In reply to Mrs. R. P., who inquires in the August Monthly, page 237, for information respecting Bryophyllum calycinum, I would say that it belongs to the Natural Order Crassulacese, and that it is a native of the East Indies from which country it was introduced in 1800.

It is a succulent, evergreen plant growing about three feet high, with thick, fleshy, opposite leaves, the leaves being composed of three to five foliate oval crenate leaflets. The flowers are produced from April to July in loose terminal panicles, the single flowers being long and pendulous, with an inflated calyx and a tubular purple corolla. It is a plant of easy cultivation, requiring good drainage, a rich loamy soil and but little water. Propagation is effected by the leaves which produce buds on their margins, which produce new plants if placed in • a damp situation. During wet summer weather they occasionally do this in the living plant, this peculiarity renders it rather an interesting plant.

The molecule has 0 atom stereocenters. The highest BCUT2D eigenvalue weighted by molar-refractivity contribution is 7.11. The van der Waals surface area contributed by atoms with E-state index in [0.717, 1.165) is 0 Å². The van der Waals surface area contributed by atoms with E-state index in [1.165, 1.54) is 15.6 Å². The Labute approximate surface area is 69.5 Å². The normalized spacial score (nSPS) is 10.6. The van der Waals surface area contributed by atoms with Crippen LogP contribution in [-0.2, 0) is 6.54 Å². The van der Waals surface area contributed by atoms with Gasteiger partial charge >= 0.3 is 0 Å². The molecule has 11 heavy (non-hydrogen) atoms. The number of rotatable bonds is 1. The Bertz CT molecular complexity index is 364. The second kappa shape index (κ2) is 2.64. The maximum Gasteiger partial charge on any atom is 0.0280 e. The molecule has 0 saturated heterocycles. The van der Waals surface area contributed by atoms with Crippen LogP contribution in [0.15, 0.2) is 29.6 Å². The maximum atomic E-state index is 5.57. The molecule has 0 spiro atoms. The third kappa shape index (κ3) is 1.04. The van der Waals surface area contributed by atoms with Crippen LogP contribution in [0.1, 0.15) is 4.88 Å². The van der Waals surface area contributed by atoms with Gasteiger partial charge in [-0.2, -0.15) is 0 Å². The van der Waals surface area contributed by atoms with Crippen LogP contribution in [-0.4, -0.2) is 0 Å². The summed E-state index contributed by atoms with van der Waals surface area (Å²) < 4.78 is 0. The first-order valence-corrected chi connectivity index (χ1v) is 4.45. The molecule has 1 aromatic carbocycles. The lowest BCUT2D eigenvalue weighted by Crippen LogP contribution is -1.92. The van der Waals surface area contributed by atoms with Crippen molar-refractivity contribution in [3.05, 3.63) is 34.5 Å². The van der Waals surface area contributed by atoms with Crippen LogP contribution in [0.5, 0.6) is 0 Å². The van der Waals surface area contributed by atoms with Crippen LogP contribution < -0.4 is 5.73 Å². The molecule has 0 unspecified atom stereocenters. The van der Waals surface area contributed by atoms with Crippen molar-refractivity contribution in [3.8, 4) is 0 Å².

If Mrs. R. P. possesses a copy of Peter Henderson's plant catalogue for 1877, she will find on page 26 an excellent wood-cut of the Bryophyllum from which she can form a much better idea of its manner of flowering than I could possibly give her by words.

Why Mrs. R. P.'s plant does not flower I cannot say, but I would advise her to allow it to become pot bound, and to keep it dry during the winter months. Commence to water freely in April, giving it an occasional watering of liquid manure water. After it has ceased flowering, shift the plant into a larger pot, and gradually withhold all water after the first of October. Thus treated, I do not think it is a difficult plant to flower, and I am inclined to the opinion that Mrs. R. P. gives her plant too much pot room for its roots. The Bryophyllum is cultivated, however, more for the peculiarity of its leaves rooting at their edges than the beauty of its flowers.